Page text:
A city ordinance that makes it harder for people to turn apartments into short-term rentals means investors who want to profit from visitors are looking for new ways to get around the measure.
The Zoning Board of Appeal today deferred action on one landlord's proposal to raze a one-family house in East Boston and replace it with a nine-unit "executive suites" building so that the city law department take a look at the legalities of such a move, specifically how the city can ensure the building stays as short-term rentals, in a zone that allows for them, rather than watching them suddenly get flipped to condos.
The vote to seek legal advice came almost a month after the board rejected one couple's request to let them turn their three-family building, also in East Boston, into a "lodging house" so that they could continue to offer short-term rentals now that they can no longer offer it on Airbnb since they don't live in the building, as required by the city ordinance.
In today's hearing, Volnay Capital, which currently manages about 350 apartments and condos in the area, sought permission to tear down a small house at 125 Addison St., off Saratoga Street, and replace it with a building with nine "apartment-style" units of between 670 and 890 square feet each, and with eight parking spaces.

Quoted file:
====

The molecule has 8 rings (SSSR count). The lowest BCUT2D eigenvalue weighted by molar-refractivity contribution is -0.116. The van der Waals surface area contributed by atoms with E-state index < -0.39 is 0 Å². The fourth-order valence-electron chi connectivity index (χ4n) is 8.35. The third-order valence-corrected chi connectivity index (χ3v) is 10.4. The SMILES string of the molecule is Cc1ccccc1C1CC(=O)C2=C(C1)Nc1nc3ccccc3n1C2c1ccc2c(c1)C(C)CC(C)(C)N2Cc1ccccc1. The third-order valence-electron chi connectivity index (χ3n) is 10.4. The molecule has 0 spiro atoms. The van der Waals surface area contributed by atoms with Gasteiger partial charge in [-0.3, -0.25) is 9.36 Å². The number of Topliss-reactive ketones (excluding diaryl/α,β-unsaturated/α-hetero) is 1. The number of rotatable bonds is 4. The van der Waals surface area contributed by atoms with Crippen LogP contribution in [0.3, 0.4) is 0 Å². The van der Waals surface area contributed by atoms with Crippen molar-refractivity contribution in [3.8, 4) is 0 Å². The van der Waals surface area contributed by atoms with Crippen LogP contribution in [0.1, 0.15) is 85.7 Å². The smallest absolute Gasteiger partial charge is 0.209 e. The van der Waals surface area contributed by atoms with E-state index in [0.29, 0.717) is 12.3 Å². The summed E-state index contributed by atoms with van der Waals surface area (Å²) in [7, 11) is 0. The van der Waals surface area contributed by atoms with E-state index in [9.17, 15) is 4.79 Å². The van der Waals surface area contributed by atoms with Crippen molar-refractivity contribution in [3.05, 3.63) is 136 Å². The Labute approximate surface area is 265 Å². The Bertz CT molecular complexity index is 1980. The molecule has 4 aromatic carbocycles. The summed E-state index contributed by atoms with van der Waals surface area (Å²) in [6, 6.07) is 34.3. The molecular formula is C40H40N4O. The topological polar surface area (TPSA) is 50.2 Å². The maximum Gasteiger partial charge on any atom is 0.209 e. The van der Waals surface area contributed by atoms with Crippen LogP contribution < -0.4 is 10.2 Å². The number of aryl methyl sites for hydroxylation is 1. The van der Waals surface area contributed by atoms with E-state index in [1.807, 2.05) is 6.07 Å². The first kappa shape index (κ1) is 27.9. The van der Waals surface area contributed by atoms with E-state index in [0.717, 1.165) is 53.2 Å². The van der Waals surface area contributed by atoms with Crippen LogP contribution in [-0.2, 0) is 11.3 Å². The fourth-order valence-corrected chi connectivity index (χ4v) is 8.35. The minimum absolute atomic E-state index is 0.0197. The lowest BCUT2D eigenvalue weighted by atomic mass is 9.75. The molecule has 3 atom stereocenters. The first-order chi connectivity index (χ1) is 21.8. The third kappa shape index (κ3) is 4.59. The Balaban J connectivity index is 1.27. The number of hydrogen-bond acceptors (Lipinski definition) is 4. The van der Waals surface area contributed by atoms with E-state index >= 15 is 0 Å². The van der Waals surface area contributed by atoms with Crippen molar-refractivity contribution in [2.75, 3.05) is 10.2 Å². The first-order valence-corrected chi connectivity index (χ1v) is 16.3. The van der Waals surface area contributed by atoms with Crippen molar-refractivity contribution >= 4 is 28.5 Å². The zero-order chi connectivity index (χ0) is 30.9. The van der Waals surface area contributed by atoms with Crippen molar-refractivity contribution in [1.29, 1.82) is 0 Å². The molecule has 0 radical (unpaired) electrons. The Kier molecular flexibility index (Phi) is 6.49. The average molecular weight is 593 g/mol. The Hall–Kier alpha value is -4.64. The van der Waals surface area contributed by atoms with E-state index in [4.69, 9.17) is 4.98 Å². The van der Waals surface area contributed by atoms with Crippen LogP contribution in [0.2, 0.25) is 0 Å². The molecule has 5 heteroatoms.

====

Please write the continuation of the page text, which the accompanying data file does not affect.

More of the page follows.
The company said it would rent out the units to professionals and others who might need to stay in Boston for awhile but would want something homier than a hotel room. The company's attorney, Richard Lynds, said the company has no intentions of ever trying to convert them into condos - and that nearby residents actually supported the idea of executive suites, as long as the units were professionally managed, which he said they would be.
But board Chairwoman Christine Araujo cast a wary glance at that, saying that things sometimes have a way of changing and that it's hard for the city to keep an eye on every single unit.
"I understand the need for executive suites and I think it's long-standing use," she said, adding, though, that she wanted to know "what are the conditions we can place on this to make it work?"
She ultimately concluded, and other board members agreed, that because this is the first project to come before the board like this, the city law department should be asked to look for ways the board can write up a formal approval that includes measures that the building doesn't suddenly change uses in the future.
A neighborhood liaison from the mayor's office opposed the project, saying Mayor Walsh opposes anything that would force out potential long-term residents in favor of short-term rentals. A major point of the new short-term rental ordinance was to keep tenants from being forced out by landlords and investors eager to capitalize on Airbnb rentals by pushing out large numbers of renting residents.